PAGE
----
NANAIMO — Unrest is growing directly outside the doors of Nanaimo City Hall, as the tents set up on the property in protest doubled over night.
On Tuesday morning there were roughly 12 tents set up across the City Hall lawn, an increase from the six originally set up Monday morning to protest the lack of supportive and affordable housing in the City.
Most tents were occupied and the lawn was abuzz with activity as supporters dropped by to share words of support and also as drivers rolled through saying the homeless needed to get jobs and should be ashamed of themselves.
Organizers met with City staff Tuesday morning discussing options about the protest and some possible solutions.
Acting public safety director Karen Fry said the protest and organizers coming before City Council Monday night has kicked their homelessness strategy into high gear.
“Fortunately enough our staff have been diligently working on a plan to take to Council...It appears to have gotten quicker legs,” Fry said. A report will come before the City's finance and audit committee meeting on Wednesday, looking at options to clean Nanaimo's downtown and alleviate various issues seen by the homeless and the greater community.
Fry said City staff are still hard at work finding an alternative location for supportive housing in Nanaimo, after the province withdrew their funding for a $7 million, 44-unit project in Chase River.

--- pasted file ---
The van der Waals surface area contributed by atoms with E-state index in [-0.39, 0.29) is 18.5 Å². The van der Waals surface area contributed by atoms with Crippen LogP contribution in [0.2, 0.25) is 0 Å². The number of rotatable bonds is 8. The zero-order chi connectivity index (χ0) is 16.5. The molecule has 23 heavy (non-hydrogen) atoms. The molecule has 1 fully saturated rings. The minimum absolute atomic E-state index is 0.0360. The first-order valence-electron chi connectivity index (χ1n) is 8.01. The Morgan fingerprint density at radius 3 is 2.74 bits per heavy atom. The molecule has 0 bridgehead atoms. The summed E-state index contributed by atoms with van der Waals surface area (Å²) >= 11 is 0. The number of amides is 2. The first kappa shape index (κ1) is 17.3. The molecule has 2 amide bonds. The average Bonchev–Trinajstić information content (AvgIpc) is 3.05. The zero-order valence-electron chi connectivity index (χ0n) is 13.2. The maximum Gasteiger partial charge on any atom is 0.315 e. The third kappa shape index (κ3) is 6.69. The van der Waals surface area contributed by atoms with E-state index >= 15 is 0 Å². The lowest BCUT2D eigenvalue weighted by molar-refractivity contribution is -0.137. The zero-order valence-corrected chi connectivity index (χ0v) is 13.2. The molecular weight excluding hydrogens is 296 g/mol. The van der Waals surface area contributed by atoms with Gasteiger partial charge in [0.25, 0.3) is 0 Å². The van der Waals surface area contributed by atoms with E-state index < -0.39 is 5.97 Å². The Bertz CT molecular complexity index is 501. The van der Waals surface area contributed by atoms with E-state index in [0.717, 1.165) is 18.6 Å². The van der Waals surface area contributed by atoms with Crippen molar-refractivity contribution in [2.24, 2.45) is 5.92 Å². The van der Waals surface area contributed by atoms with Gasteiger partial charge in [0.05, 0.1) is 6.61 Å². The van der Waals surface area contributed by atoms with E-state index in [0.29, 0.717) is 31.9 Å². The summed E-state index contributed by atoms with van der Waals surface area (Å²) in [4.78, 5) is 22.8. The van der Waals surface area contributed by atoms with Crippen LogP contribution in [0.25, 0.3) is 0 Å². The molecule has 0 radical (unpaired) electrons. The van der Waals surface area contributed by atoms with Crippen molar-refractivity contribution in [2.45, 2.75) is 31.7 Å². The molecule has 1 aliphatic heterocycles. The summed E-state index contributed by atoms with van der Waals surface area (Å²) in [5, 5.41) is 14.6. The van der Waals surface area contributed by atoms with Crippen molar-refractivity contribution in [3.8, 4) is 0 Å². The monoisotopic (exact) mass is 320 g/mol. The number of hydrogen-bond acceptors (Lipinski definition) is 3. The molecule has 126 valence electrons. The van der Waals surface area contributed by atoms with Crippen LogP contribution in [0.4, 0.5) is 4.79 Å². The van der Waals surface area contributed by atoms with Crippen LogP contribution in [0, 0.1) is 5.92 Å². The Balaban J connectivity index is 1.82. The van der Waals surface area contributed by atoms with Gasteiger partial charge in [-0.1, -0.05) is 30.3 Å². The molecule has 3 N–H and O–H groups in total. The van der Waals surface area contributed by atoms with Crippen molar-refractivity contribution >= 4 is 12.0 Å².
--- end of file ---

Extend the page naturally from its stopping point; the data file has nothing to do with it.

Local government rejecting the Chase River location was cited by protest organizers as a significant reason they were now at City Hall.
Fry said the tents will remain but not become entrenched.
“We're just going to monitor them for any safety issues. A lot of times people have fires inside tents, especially as it gets colder. Primarily it's about fire safety and protecting individuals. At this point in time, we're respecting their ability to have a peaceful demonstration.”
Organizer Matt O'Donnell said he's optimistic about the meeting on Wednesday and is giving the City the benefit of the doubt about making a change.
However, it doesn't mean the tents will be voluntarily removed any time soon.
“If we're not going to get true action from Nanaimo City Council and the City of Nanaimo in general, then we're going to put out an open invitation to all the homeless community in Nanaimo to congregate here.”
Looking to the future, O'Donnell said he doesn't anticipate the protest turning into a long-term tent city.
On Twitter: @spencer_sterrit
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